Bill Won’t Require Small Landlords to Accept Pets in Sacramento

A recent legislative effort aimed at eliminating no-pet policies in rental housing will be amended to exempt smaller buildings, following advocacy by the California Apartment Association.

Assembly Bill 2216: Key Provisions and Amendments

Assemblyman Matt Haney’s Assembly Bill 2216 (AB 2216) initially proposed prohibiting landlords from rejecting tenants based on pet ownership. However, following discussions, the bill will now include a carve-out for buildings with 15 or fewer units, ensuring that owners of these smaller buildings won’t be mandated to accept pets.

Summary of Amendments:

  1. Exemption for Small Buildings: Properties with 15 or fewer units will not be required to accept pets.
  2. Pet Acceptance in Larger Buildings: Owners of larger buildings will be required to allow tenants to have at least one common household pet.
  3. Pet-Related Charges:

   -Liability Insurance: Property owners can require pet owners to carry liability insurance and include the landlord as an additional insured.

   – Pet Rent: No pet rent for the first pet; $50 per month for each additional pet.

   – Pet Deposit: A pet security deposit up to 50% of one month’s rent, capped at $1,000.

  1. Restricted Species: The bill focuses on “common household pets,” excluding unusual or exotic animals.
  2. Landlord Rules: Landlords can set specific standards and rules for pets, including leash requirements, cleanup policies, licensing, vaccinations, and spaying/neutering requirements.
  3. Implementation Date: The operative date is delayed to April 1, 2025.
  4. Use of Pet Deposits: Landlords can use pet deposits specifically for professional carpet cleaning.
  5. Impact on Existing Leases: The bill will not affect leases or renewals entered into before January 1, 2025.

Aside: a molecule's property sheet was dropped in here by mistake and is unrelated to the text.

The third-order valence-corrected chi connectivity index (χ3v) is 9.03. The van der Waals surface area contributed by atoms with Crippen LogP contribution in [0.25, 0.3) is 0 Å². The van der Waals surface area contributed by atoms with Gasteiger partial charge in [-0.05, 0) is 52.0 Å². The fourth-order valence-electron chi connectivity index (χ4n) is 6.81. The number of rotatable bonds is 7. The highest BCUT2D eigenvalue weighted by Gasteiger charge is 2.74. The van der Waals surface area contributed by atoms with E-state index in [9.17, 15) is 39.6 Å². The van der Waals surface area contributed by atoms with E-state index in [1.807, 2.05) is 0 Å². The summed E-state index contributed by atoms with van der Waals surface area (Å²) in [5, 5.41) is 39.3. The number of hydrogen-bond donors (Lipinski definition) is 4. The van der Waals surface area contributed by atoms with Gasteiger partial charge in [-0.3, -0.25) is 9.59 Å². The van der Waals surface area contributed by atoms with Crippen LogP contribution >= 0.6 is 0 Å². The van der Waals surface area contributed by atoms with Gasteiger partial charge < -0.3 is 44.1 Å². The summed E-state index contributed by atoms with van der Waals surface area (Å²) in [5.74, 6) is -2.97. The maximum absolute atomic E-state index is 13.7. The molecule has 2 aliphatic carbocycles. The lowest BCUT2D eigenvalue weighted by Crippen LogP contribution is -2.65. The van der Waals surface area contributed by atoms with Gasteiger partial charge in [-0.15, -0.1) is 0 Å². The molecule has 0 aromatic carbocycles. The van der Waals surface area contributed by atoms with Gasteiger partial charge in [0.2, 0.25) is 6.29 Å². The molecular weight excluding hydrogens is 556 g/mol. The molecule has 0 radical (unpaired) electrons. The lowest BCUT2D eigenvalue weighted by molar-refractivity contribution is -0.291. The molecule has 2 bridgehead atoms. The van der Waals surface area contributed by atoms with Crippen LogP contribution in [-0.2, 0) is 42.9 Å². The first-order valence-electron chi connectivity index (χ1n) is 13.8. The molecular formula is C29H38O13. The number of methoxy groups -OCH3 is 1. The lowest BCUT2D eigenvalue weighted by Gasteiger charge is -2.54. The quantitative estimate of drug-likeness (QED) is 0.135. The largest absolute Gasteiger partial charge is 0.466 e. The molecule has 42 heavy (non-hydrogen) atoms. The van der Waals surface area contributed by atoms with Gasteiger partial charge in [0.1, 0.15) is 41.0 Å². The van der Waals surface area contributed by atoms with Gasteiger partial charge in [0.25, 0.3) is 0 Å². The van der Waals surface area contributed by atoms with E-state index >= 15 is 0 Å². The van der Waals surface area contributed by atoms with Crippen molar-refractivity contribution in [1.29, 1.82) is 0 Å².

Legislative Progress

This morning, AB 2216 won passage on the Assembly floor with a 43-8 vote. The state Senate will soon integrate the amendments.

Detailed Amendments Overview

Detailed Amendments Overview Table

Discover more about the evolving rental market regulations and how they impact your property management strategies. For professional property management services, trust Real Property Management Select. We offer tailored solutions to ensure stress-free management of your investment properties.

Can the Landlord Enter a Unit for an Inspection in Sacramento? Understanding California Law

Question: Are Semi-Annual General Inspections of the Unit Allowed with Proper Notice?

In Sacramento, California, the laws surrounding a landlord’s right to enter a rental unit are quite stringent. According to California Civil Code section 1954, the reasons a landlord may enter a rental unit are limited and specific. Notably, these reasons do not include conducting general inspections.


Legal Entry Reasons

California Civil Code section 1954 outlines the permissible reasons for a landlord to enter a rental unit, which typically include:

– To make necessary or agreed-upon repairs, decorations, alterations, or improvements

– To supply necessary or agreed services

– To exhibit the unit to prospective or actual purchasers, mortgagees, tenants, workers, or contractors

– When the tenant has abandoned or surrendered the premises

– Pursuant to a court order


Specific Inspections Allowed

Certain laws do allow landlords to enter rental units for specific inspections, such as:

– Smoke Detector and Carbon Monoxide Detector Inspections:** As per Health and Safety Code sections 13113.7 and 17926.1, landlords are permitted to enter a unit to inspect and ensure the proper functioning of smoke detectors and carbon monoxide detectors.